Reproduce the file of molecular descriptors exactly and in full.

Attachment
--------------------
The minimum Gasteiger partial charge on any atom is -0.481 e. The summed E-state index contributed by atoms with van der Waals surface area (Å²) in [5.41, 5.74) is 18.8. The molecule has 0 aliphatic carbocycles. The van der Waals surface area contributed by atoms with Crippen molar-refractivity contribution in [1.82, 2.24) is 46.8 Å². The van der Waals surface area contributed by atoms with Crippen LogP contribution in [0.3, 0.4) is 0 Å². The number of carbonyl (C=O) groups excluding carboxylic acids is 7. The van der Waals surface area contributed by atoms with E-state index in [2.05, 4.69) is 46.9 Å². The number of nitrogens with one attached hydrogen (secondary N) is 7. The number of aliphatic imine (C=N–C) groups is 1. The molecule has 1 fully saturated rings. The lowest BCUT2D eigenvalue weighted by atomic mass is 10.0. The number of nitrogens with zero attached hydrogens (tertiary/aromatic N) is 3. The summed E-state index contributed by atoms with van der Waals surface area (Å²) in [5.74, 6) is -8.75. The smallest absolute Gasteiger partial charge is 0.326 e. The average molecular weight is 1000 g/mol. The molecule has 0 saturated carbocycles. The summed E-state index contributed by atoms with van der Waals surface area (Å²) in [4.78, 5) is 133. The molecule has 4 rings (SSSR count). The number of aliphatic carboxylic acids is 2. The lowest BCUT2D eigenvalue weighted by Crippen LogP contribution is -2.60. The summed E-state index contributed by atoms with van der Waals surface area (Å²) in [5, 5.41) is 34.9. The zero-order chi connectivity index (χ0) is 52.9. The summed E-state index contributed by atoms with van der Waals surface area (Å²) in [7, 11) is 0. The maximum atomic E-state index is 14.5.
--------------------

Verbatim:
The minimum Gasteiger partial charge on any atom is -0.481 e. The summed E-state index contributed by atoms with van der Waals surface area (Å²) in [5.41, 5.74) is 18.8. The molecule has 0 aliphatic carbocycles. The van der Waals surface area contributed by atoms with Crippen molar-refractivity contribution in [1.82, 2.24) is 46.8 Å². The van der Waals surface area contributed by atoms with Crippen LogP contribution in [0.3, 0.4) is 0 Å². The number of carbonyl (C=O) groups excluding carboxylic acids is 7. The van der Waals surface area contributed by atoms with E-state index in [2.05, 4.69) is 46.9 Å². The number of nitrogens with one attached hydrogen (secondary N) is 7. The number of aliphatic imine (C=N–C) groups is 1. The molecule has 1 fully saturated rings. The lowest BCUT2D eigenvalue weighted by atomic mass is 10.0. The number of nitrogens with zero attached hydrogens (tertiary/aromatic N) is 3. The summed E-state index contributed by atoms with van der Waals surface area (Å²) in [5.74, 6) is -8.75. The smallest absolute Gasteiger partial charge is 0.326 e. The average molecular weight is 1000 g/mol. The molecule has 0 saturated carbocycles. The summed E-state index contributed by atoms with van der Waals surface area (Å²) in [4.78, 5) is 133. The molecule has 4 rings (SSSR count). The number of aliphatic carboxylic acids is 2. The lowest BCUT2D eigenvalue weighted by Crippen LogP contribution is -2.60. The summed E-state index contributed by atoms with van der Waals surface area (Å²) in [5, 5.41) is 34.9. The zero-order chi connectivity index (χ0) is 52.9. The summed E-state index contributed by atoms with van der Waals surface area (Å²) in [7, 11) is 0. The maximum atomic E-state index is 14.5.